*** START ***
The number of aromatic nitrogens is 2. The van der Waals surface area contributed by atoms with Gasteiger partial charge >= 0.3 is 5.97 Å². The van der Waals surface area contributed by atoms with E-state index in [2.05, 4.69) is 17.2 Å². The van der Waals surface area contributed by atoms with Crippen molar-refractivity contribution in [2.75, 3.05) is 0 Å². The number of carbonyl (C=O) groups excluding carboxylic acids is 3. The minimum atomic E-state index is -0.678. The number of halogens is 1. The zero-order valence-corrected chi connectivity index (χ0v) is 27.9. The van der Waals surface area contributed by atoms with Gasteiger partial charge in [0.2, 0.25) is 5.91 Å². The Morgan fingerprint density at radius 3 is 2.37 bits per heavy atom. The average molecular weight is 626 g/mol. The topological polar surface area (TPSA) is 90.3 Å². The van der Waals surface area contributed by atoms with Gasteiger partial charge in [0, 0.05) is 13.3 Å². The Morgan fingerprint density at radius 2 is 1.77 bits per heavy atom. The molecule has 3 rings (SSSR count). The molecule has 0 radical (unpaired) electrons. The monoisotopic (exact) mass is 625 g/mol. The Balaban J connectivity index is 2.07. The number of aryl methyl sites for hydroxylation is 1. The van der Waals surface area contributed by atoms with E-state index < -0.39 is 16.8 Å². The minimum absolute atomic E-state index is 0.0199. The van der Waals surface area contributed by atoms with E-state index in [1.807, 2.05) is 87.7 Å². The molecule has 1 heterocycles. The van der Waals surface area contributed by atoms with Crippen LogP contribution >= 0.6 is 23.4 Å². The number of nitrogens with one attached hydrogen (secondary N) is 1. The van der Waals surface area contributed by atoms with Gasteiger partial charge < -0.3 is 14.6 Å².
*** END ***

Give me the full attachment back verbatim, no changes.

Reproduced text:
The number of aromatic nitrogens is 2. The van der Waals surface area contributed by atoms with Gasteiger partial charge >= 0.3 is 5.97 Å². The van der Waals surface area contributed by atoms with E-state index in [2.05, 4.69) is 17.2 Å². The van der Waals surface area contributed by atoms with Crippen molar-refractivity contribution in [2.75, 3.05) is 0 Å². The number of carbonyl (C=O) groups excluding carboxylic acids is 3. The minimum atomic E-state index is -0.678. The number of halogens is 1. The zero-order valence-corrected chi connectivity index (χ0v) is 27.9. The van der Waals surface area contributed by atoms with Gasteiger partial charge in [0.2, 0.25) is 5.91 Å². The Morgan fingerprint density at radius 3 is 2.37 bits per heavy atom. The average molecular weight is 626 g/mol. The topological polar surface area (TPSA) is 90.3 Å². The van der Waals surface area contributed by atoms with Gasteiger partial charge in [0, 0.05) is 13.3 Å². The Morgan fingerprint density at radius 2 is 1.77 bits per heavy atom. The molecule has 3 rings (SSSR count). The molecule has 0 radical (unpaired) electrons. The monoisotopic (exact) mass is 625 g/mol. The Balaban J connectivity index is 2.07. The number of aryl methyl sites for hydroxylation is 1. The van der Waals surface area contributed by atoms with E-state index < -0.39 is 16.8 Å². The minimum absolute atomic E-state index is 0.0199. The van der Waals surface area contributed by atoms with E-state index in [1.807, 2.05) is 87.7 Å². The molecule has 1 heterocycles. The van der Waals surface area contributed by atoms with Crippen LogP contribution >= 0.6 is 23.4 Å². The number of nitrogens with one attached hydrogen (secondary N) is 1. The van der Waals surface area contributed by atoms with Gasteiger partial charge < -0.3 is 14.6 Å².